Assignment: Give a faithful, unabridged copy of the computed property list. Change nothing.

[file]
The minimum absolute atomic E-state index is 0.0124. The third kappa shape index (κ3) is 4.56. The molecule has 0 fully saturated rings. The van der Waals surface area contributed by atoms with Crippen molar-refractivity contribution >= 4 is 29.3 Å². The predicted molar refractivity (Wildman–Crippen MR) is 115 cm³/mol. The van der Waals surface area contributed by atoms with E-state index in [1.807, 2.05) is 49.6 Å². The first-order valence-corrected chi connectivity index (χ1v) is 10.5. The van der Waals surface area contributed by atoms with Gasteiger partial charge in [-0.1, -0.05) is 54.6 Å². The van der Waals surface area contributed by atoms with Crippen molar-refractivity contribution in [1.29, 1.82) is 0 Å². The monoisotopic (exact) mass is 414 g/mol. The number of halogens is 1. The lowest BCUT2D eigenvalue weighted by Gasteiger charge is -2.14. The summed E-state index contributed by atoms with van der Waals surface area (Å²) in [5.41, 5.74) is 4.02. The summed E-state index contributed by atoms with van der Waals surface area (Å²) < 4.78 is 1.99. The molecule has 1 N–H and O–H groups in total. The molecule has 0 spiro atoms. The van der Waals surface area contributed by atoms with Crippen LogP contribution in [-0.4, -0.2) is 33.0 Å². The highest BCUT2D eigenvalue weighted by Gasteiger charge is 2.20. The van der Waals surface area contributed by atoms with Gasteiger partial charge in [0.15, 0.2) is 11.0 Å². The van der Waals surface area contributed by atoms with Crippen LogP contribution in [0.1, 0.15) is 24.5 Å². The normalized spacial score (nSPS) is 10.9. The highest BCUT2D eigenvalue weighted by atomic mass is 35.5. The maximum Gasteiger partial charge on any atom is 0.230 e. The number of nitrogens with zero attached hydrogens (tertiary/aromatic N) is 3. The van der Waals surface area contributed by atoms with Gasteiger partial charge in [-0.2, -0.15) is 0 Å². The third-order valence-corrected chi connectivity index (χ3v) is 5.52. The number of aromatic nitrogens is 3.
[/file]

The minimum absolute atomic E-state index is 0.0124. The third kappa shape index (κ3) is 4.56. The molecule has 0 fully saturated rings. The van der Waals surface area contributed by atoms with Crippen molar-refractivity contribution >= 4 is 29.3 Å². The predicted molar refractivity (Wildman–Crippen MR) is 115 cm³/mol. The van der Waals surface area contributed by atoms with E-state index in [1.807, 2.05) is 49.6 Å². The first-order valence-corrected chi connectivity index (χ1v) is 10.5. The van der Waals surface area contributed by atoms with Gasteiger partial charge in [-0.1, -0.05) is 54.6 Å². The van der Waals surface area contributed by atoms with Crippen molar-refractivity contribution in [1.29, 1.82) is 0 Å². The monoisotopic (exact) mass is 414 g/mol. The number of halogens is 1. The lowest BCUT2D eigenvalue weighted by Gasteiger charge is -2.14. The summed E-state index contributed by atoms with van der Waals surface area (Å²) in [5.41, 5.74) is 4.02. The summed E-state index contributed by atoms with van der Waals surface area (Å²) < 4.78 is 1.99. The molecule has 1 N–H and O–H groups in total. The molecule has 0 spiro atoms. The van der Waals surface area contributed by atoms with Crippen LogP contribution in [-0.4, -0.2) is 33.0 Å². The highest BCUT2D eigenvalue weighted by Gasteiger charge is 2.20. The van der Waals surface area contributed by atoms with Gasteiger partial charge in [0.15, 0.2) is 11.0 Å². The van der Waals surface area contributed by atoms with Crippen LogP contribution in [0.1, 0.15) is 24.5 Å². The normalized spacial score (nSPS) is 10.9. The highest BCUT2D eigenvalue weighted by atomic mass is 35.5. The maximum Gasteiger partial charge on any atom is 0.230 e. The number of nitrogens with zero attached hydrogens (tertiary/aromatic N) is 3. The van der Waals surface area contributed by atoms with Gasteiger partial charge in [-0.2, -0.15) is 0 Å². The third-order valence-corrected chi connectivity index (χ3v) is 5.52. The number of aromatic nitrogens is 3.